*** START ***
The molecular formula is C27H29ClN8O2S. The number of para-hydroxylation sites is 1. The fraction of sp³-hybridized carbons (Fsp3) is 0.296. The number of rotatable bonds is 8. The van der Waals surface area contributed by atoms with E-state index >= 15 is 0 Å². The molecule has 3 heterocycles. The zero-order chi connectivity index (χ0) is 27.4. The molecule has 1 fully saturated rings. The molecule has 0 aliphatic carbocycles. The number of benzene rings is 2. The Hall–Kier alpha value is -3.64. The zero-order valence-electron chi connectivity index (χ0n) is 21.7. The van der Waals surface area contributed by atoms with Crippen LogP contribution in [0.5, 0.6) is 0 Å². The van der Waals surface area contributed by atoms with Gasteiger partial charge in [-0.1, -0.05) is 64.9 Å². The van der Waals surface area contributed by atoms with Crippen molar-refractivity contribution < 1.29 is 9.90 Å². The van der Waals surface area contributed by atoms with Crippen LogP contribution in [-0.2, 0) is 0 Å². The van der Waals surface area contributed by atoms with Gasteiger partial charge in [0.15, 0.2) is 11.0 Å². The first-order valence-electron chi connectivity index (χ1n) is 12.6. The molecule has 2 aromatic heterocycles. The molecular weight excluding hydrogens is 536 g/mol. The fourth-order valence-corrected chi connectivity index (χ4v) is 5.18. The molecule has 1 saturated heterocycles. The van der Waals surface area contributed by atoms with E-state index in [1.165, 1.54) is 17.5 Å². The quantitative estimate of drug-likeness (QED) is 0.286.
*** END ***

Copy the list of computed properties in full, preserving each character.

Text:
The molecular formula is C27H29ClN8O2S. The number of para-hydroxylation sites is 1. The fraction of sp³-hybridized carbons (Fsp3) is 0.296. The number of rotatable bonds is 8. The van der Waals surface area contributed by atoms with E-state index >= 15 is 0 Å². The molecule has 3 heterocycles. The zero-order chi connectivity index (χ0) is 27.4. The molecule has 1 fully saturated rings. The molecule has 0 aliphatic carbocycles. The number of benzene rings is 2. The Hall–Kier alpha value is -3.64. The zero-order valence-electron chi connectivity index (χ0n) is 21.7. The van der Waals surface area contributed by atoms with Crippen LogP contribution in [0.5, 0.6) is 0 Å². The van der Waals surface area contributed by atoms with Gasteiger partial charge in [-0.1, -0.05) is 64.9 Å². The van der Waals surface area contributed by atoms with Crippen molar-refractivity contribution < 1.29 is 9.90 Å². The van der Waals surface area contributed by atoms with Crippen LogP contribution in [-0.2, 0) is 0 Å². The van der Waals surface area contributed by atoms with Gasteiger partial charge in [0.15, 0.2) is 11.0 Å². The first-order valence-electron chi connectivity index (χ1n) is 12.6. The molecule has 2 aromatic heterocycles. The molecular weight excluding hydrogens is 536 g/mol. The fourth-order valence-corrected chi connectivity index (χ4v) is 5.18. The molecule has 1 saturated heterocycles. The van der Waals surface area contributed by atoms with E-state index in [1.165, 1.54) is 17.5 Å². The quantitative estimate of drug-likeness (QED) is 0.286.